The regressions indicate that the vast majority (82 – 93%) of the variation in prices across different diamonds (see Adjusted R2 in the table) can be attributed to size (number of carats), color, clarity, and lab. Also, due to the large number of observations (N), the standard errors of the estimates are small, on the order of a couple of dollars. This means the equations provide accurate estimates of the average price of diamonds of particular size, color, and clarity. Yet, there is still plenty of variation in price. This means that when comparing the price of a given diamond with that of its estimated average price using the equations derived herein, one should really consider a range of prices, on the order of 25% around the mean, to get a better estimate of the reasonable range of prices for diamonds with particular characteristics.
Diamond Price Premiums for Size and Quality
Next, I wanted to better understand the patterns in price premiums for color and clarity across different diamond sizes. To do this, I used my regression estimates to estimate the price for each combination of color and clarity of different sizes of diamonds (0.2, 0.5, 1.0, and 2.0 carats) (holding lab constant at GIA).
Graph 7 presents the ratio of the estimated average price for each diamond size, color, and clarity to the average price of a diamond of the same size and color, but with clarity held fixed at the low level, SI2. This graph enables me to compare price premiums for diamond color and clarity separately for each level of size and across all levels of size.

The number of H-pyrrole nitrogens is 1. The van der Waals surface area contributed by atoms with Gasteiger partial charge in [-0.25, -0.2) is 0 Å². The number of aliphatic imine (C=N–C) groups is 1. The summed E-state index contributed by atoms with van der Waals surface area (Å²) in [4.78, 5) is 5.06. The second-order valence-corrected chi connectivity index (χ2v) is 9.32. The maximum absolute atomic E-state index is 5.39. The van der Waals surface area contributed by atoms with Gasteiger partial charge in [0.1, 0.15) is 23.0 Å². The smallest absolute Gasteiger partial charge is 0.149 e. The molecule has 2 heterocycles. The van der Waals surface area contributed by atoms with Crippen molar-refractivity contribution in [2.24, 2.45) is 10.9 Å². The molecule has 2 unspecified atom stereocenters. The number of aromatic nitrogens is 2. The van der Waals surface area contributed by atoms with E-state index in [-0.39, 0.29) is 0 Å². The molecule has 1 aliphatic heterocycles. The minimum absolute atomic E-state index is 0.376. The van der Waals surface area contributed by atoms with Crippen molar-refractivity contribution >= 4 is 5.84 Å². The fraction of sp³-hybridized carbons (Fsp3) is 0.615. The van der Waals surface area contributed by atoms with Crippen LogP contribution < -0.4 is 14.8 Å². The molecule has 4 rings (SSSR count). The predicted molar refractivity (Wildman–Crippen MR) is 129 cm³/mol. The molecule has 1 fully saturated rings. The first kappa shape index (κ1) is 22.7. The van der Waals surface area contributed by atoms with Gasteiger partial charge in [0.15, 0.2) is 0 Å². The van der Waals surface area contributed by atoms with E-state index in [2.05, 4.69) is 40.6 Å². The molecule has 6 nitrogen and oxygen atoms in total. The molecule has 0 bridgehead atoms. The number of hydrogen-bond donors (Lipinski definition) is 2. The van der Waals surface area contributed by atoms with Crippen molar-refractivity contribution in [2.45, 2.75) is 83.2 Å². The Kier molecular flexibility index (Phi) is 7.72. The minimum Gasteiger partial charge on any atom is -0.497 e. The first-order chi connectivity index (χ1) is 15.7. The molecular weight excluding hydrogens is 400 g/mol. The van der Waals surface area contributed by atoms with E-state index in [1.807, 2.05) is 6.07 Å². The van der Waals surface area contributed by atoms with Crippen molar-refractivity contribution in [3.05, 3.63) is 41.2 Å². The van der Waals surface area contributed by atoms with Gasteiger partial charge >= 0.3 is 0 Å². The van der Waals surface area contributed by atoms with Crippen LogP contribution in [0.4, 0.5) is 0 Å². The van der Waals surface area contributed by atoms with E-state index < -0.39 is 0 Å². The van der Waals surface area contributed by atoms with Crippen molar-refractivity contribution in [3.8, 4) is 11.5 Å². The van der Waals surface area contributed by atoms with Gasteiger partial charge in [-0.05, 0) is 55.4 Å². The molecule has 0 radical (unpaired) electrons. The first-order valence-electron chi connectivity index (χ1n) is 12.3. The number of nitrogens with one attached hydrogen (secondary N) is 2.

Notice that for each color, the set of lines for clarity as diamond size increases swivel out as clarity and size increase. That is, the lines in each color grouping look like this:
The fact that each line slopes upward as you move from low clarity to high clarity means that diamond prices increase with clarity. The fact that the lines for larger diamonds are steeper than those for smaller diamonds means that the price premium for clarity (that is, the increase in price as clarity improves) is larger for larger diamonds. In particular, the price for 0.2 and 0.4 carat diamonds increases by about 100 to 150% as you move from lowest clarity (SI2) to highest clarity (IF). However, the price for 1.0 carat diamonds increases by about 100% to 200% as you move from lowest to highest clarity, while the price for 2.0 carat diamonds increases by about 175% to 300% as you move from lowest to highest clarity.
Now let’s see how prices change as you increase the quality of color. Graph 8 displays the price of each diamond size, color, and clarity relative to the price of a diamond of the same size and clarity, but with one level lower of color. For example, the color F, clarity IF point on the graph for 0.5 carat diamonds is the estimated price of a 0.5 carat color F, clarity IF diamond divided by the estimated price of a 0.5 carat color G, clarity IF diamond. What the graph tells me is that
- There is a larger price premium for color for larger (1.0 and 2.0 carats) diamonds than smaller diamonds (0.2 and 0.5 carat).
- There is a larger price premium for color when you move up from lower levels of color than when you move up from moderate or high levels. That is, there is a bigger price increase when you move from color I to H, color H to G, or color G to F than there is for moving from color F to E or color E to D.